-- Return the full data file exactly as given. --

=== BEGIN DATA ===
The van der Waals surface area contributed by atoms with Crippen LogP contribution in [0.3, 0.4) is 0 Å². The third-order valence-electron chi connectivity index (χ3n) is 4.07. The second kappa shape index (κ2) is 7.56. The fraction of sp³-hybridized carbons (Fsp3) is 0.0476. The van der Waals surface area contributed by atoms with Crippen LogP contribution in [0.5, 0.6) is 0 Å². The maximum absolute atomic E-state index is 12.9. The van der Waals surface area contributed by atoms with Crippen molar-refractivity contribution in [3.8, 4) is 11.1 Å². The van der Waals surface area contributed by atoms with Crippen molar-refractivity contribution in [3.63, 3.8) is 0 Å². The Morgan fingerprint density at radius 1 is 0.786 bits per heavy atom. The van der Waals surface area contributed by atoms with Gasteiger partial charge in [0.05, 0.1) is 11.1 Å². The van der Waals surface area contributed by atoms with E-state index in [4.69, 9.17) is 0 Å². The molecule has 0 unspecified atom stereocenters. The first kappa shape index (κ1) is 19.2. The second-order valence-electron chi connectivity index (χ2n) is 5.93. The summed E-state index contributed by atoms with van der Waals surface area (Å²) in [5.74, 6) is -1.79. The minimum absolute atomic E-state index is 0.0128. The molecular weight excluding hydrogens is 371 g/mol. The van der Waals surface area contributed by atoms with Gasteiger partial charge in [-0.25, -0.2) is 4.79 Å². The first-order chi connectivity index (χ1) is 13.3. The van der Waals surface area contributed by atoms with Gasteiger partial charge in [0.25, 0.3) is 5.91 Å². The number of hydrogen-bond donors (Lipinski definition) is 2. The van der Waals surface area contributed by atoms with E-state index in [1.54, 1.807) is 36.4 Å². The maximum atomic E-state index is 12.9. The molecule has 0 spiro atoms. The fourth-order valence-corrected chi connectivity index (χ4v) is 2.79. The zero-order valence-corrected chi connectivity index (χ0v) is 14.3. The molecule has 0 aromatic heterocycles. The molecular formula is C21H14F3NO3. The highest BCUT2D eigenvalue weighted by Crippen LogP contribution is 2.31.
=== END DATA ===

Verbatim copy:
The van der Waals surface area contributed by atoms with Crippen LogP contribution in [0.3, 0.4) is 0 Å². The third-order valence-electron chi connectivity index (χ3n) is 4.07. The second kappa shape index (κ2) is 7.56. The fraction of sp³-hybridized carbons (Fsp3) is 0.0476. The van der Waals surface area contributed by atoms with Crippen LogP contribution in [0.5, 0.6) is 0 Å². The maximum absolute atomic E-state index is 12.9. The van der Waals surface area contributed by atoms with Crippen molar-refractivity contribution in [3.8, 4) is 11.1 Å². The van der Waals surface area contributed by atoms with Crippen molar-refractivity contribution in [3.63, 3.8) is 0 Å². The Morgan fingerprint density at radius 1 is 0.786 bits per heavy atom. The van der Waals surface area contributed by atoms with Gasteiger partial charge in [0.05, 0.1) is 11.1 Å². The van der Waals surface area contributed by atoms with E-state index in [4.69, 9.17) is 0 Å². The molecule has 0 unspecified atom stereocenters. The first kappa shape index (κ1) is 19.2. The second-order valence-electron chi connectivity index (χ2n) is 5.93. The summed E-state index contributed by atoms with van der Waals surface area (Å²) in [5.74, 6) is -1.79. The minimum absolute atomic E-state index is 0.0128. The molecular weight excluding hydrogens is 371 g/mol. The van der Waals surface area contributed by atoms with Gasteiger partial charge in [-0.25, -0.2) is 4.79 Å². The first-order chi connectivity index (χ1) is 13.3. The van der Waals surface area contributed by atoms with Gasteiger partial charge in [0.25, 0.3) is 5.91 Å². The number of hydrogen-bond donors (Lipinski definition) is 2. The van der Waals surface area contributed by atoms with E-state index in [1.54, 1.807) is 36.4 Å². The maximum atomic E-state index is 12.9. The molecule has 0 spiro atoms. The fourth-order valence-corrected chi connectivity index (χ4v) is 2.79. The zero-order valence-corrected chi connectivity index (χ0v) is 14.3. The molecule has 0 aromatic heterocycles. The molecular formula is C21H14F3NO3. The highest BCUT2D eigenvalue weighted by Crippen LogP contribution is 2.31.